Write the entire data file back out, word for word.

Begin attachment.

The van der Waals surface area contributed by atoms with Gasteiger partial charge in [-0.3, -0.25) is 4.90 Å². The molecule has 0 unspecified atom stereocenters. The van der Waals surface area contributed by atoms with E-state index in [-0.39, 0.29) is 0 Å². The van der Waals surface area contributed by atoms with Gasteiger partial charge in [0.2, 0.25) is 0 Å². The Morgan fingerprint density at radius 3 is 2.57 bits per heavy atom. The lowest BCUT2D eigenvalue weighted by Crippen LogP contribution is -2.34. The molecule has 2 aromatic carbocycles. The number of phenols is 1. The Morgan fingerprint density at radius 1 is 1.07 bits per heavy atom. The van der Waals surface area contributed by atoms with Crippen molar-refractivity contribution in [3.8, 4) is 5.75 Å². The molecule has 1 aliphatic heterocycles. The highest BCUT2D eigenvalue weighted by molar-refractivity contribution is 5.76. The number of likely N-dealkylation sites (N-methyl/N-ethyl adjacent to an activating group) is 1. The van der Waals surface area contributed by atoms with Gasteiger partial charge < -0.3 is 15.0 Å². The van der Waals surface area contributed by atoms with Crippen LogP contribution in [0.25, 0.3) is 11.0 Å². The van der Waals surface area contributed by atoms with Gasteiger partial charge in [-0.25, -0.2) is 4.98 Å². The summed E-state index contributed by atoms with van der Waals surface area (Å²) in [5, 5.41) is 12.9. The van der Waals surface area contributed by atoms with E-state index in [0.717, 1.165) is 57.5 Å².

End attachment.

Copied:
The van der Waals surface area contributed by atoms with Gasteiger partial charge in [-0.3, -0.25) is 4.90 Å². The molecule has 0 unspecified atom stereocenters. The van der Waals surface area contributed by atoms with E-state index in [-0.39, 0.29) is 0 Å². The van der Waals surface area contributed by atoms with Gasteiger partial charge in [0.2, 0.25) is 0 Å². The Morgan fingerprint density at radius 3 is 2.57 bits per heavy atom. The lowest BCUT2D eigenvalue weighted by Crippen LogP contribution is -2.34. The molecule has 2 aromatic carbocycles. The number of phenols is 1. The Morgan fingerprint density at radius 1 is 1.07 bits per heavy atom. The van der Waals surface area contributed by atoms with Crippen molar-refractivity contribution in [3.8, 4) is 5.75 Å². The molecule has 1 aliphatic heterocycles. The highest BCUT2D eigenvalue weighted by molar-refractivity contribution is 5.76. The number of likely N-dealkylation sites (N-methyl/N-ethyl adjacent to an activating group) is 1. The van der Waals surface area contributed by atoms with Gasteiger partial charge < -0.3 is 15.0 Å². The van der Waals surface area contributed by atoms with Crippen LogP contribution in [0.25, 0.3) is 11.0 Å². The van der Waals surface area contributed by atoms with Gasteiger partial charge in [-0.25, -0.2) is 4.98 Å². The summed E-state index contributed by atoms with van der Waals surface area (Å²) in [5, 5.41) is 12.9. The van der Waals surface area contributed by atoms with E-state index in [0.717, 1.165) is 57.5 Å².